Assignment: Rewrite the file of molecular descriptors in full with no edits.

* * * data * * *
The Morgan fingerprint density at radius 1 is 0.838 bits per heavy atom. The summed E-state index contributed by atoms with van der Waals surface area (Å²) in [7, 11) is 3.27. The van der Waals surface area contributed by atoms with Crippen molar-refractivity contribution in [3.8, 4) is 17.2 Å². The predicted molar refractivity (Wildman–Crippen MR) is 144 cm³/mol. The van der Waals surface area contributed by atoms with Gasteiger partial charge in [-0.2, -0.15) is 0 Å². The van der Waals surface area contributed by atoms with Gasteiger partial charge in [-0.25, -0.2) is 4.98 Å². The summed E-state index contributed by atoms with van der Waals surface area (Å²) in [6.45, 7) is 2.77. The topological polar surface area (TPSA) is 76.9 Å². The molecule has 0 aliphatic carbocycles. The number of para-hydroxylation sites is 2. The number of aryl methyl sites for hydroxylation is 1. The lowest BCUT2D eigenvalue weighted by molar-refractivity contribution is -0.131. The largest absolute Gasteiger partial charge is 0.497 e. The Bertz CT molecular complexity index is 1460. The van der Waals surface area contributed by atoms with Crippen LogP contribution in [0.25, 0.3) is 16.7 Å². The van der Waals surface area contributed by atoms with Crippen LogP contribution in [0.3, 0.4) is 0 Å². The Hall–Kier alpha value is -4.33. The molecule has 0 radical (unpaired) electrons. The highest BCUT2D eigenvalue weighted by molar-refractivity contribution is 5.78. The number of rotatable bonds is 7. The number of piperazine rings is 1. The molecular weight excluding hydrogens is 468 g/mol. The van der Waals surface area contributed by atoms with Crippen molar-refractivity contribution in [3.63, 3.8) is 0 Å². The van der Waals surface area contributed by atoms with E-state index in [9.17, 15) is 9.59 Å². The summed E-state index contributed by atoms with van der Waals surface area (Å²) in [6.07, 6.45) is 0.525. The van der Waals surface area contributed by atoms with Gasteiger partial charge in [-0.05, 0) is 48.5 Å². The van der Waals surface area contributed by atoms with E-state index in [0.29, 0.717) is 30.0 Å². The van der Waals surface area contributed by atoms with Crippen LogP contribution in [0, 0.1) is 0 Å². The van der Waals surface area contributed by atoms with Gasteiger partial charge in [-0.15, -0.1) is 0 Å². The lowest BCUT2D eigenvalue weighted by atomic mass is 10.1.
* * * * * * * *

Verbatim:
The Morgan fingerprint density at radius 1 is 0.838 bits per heavy atom. The summed E-state index contributed by atoms with van der Waals surface area (Å²) in [7, 11) is 3.27. The van der Waals surface area contributed by atoms with Crippen molar-refractivity contribution in [3.8, 4) is 17.2 Å². The predicted molar refractivity (Wildman–Crippen MR) is 144 cm³/mol. The van der Waals surface area contributed by atoms with Gasteiger partial charge in [-0.2, -0.15) is 0 Å². The van der Waals surface area contributed by atoms with Gasteiger partial charge in [-0.25, -0.2) is 4.98 Å². The summed E-state index contributed by atoms with van der Waals surface area (Å²) in [6.45, 7) is 2.77. The topological polar surface area (TPSA) is 76.9 Å². The molecule has 0 aliphatic carbocycles. The number of para-hydroxylation sites is 2. The number of aryl methyl sites for hydroxylation is 1. The lowest BCUT2D eigenvalue weighted by molar-refractivity contribution is -0.131. The largest absolute Gasteiger partial charge is 0.497 e. The Bertz CT molecular complexity index is 1460. The van der Waals surface area contributed by atoms with Crippen LogP contribution in [0.25, 0.3) is 16.7 Å². The van der Waals surface area contributed by atoms with Crippen LogP contribution in [0.3, 0.4) is 0 Å². The Hall–Kier alpha value is -4.33. The molecule has 0 radical (unpaired) electrons. The highest BCUT2D eigenvalue weighted by molar-refractivity contribution is 5.78. The number of rotatable bonds is 7. The number of piperazine rings is 1. The molecular weight excluding hydrogens is 468 g/mol. The van der Waals surface area contributed by atoms with Crippen molar-refractivity contribution in [3.63, 3.8) is 0 Å². The van der Waals surface area contributed by atoms with E-state index in [9.17, 15) is 9.59 Å². The summed E-state index contributed by atoms with van der Waals surface area (Å²) in [6.07, 6.45) is 0.525. The van der Waals surface area contributed by atoms with Gasteiger partial charge in [-0.05, 0) is 48.5 Å². The van der Waals surface area contributed by atoms with E-state index in [0.29, 0.717) is 30.0 Å². The van der Waals surface area contributed by atoms with Crippen LogP contribution in [0, 0.1) is 0 Å². The van der Waals surface area contributed by atoms with Gasteiger partial charge in [-0.15, -0.1) is 0 Å². The lowest BCUT2D eigenvalue weighted by atomic mass is 10.1.